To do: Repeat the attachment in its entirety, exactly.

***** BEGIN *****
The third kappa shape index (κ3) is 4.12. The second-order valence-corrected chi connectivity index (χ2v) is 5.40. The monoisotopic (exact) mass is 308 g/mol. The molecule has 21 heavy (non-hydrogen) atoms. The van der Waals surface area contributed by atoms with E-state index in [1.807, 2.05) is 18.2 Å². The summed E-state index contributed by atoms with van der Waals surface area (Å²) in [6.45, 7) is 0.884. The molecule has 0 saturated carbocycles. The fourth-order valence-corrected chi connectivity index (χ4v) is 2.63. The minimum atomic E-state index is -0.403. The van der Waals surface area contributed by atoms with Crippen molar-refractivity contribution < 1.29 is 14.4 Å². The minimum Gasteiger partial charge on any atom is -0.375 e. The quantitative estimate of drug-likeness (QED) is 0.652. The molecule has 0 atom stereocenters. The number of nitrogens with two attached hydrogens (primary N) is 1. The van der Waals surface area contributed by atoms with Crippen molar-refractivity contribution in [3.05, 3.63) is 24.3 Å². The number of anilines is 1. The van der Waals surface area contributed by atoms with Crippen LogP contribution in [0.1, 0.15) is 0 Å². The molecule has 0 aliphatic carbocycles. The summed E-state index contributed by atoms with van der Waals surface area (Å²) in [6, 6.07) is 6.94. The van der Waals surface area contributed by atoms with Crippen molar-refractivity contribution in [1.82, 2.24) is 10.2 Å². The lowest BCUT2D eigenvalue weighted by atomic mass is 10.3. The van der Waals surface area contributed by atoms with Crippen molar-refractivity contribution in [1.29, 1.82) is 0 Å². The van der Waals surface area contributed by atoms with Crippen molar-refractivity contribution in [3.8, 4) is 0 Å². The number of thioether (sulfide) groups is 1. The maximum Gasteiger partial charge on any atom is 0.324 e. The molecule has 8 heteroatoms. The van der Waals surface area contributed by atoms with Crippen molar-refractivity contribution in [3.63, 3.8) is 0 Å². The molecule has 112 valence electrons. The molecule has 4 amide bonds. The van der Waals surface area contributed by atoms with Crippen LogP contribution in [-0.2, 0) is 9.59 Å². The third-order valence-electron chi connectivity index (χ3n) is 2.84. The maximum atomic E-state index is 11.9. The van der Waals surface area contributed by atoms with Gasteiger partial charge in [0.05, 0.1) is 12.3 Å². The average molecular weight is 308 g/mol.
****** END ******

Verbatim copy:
The third kappa shape index (κ3) is 4.12. The second-order valence-corrected chi connectivity index (χ2v) is 5.40. The monoisotopic (exact) mass is 308 g/mol. The molecule has 21 heavy (non-hydrogen) atoms. The van der Waals surface area contributed by atoms with E-state index in [1.807, 2.05) is 18.2 Å². The summed E-state index contributed by atoms with van der Waals surface area (Å²) in [6.45, 7) is 0.884. The molecule has 0 saturated carbocycles. The fourth-order valence-corrected chi connectivity index (χ4v) is 2.63. The minimum atomic E-state index is -0.403. The van der Waals surface area contributed by atoms with Crippen molar-refractivity contribution < 1.29 is 14.4 Å². The minimum Gasteiger partial charge on any atom is -0.375 e. The quantitative estimate of drug-likeness (QED) is 0.652. The molecule has 0 atom stereocenters. The number of nitrogens with two attached hydrogens (primary N) is 1. The van der Waals surface area contributed by atoms with Crippen molar-refractivity contribution in [3.05, 3.63) is 24.3 Å². The number of anilines is 1. The van der Waals surface area contributed by atoms with Crippen LogP contribution in [0.1, 0.15) is 0 Å². The molecule has 0 aliphatic carbocycles. The summed E-state index contributed by atoms with van der Waals surface area (Å²) in [6, 6.07) is 6.94. The van der Waals surface area contributed by atoms with Crippen molar-refractivity contribution in [1.82, 2.24) is 10.2 Å². The lowest BCUT2D eigenvalue weighted by atomic mass is 10.3. The van der Waals surface area contributed by atoms with Crippen molar-refractivity contribution in [1.29, 1.82) is 0 Å². The van der Waals surface area contributed by atoms with Crippen molar-refractivity contribution in [3.8, 4) is 0 Å². The number of thioether (sulfide) groups is 1. The maximum Gasteiger partial charge on any atom is 0.324 e. The molecule has 8 heteroatoms. The van der Waals surface area contributed by atoms with Crippen molar-refractivity contribution in [3.63, 3.8) is 0 Å². The molecule has 112 valence electrons. The molecule has 4 amide bonds. The van der Waals surface area contributed by atoms with Crippen LogP contribution in [-0.2, 0) is 9.59 Å². The third-order valence-electron chi connectivity index (χ3n) is 2.84. The maximum atomic E-state index is 11.9. The van der Waals surface area contributed by atoms with Gasteiger partial charge in [0.05, 0.1) is 12.3 Å². The average molecular weight is 308 g/mol.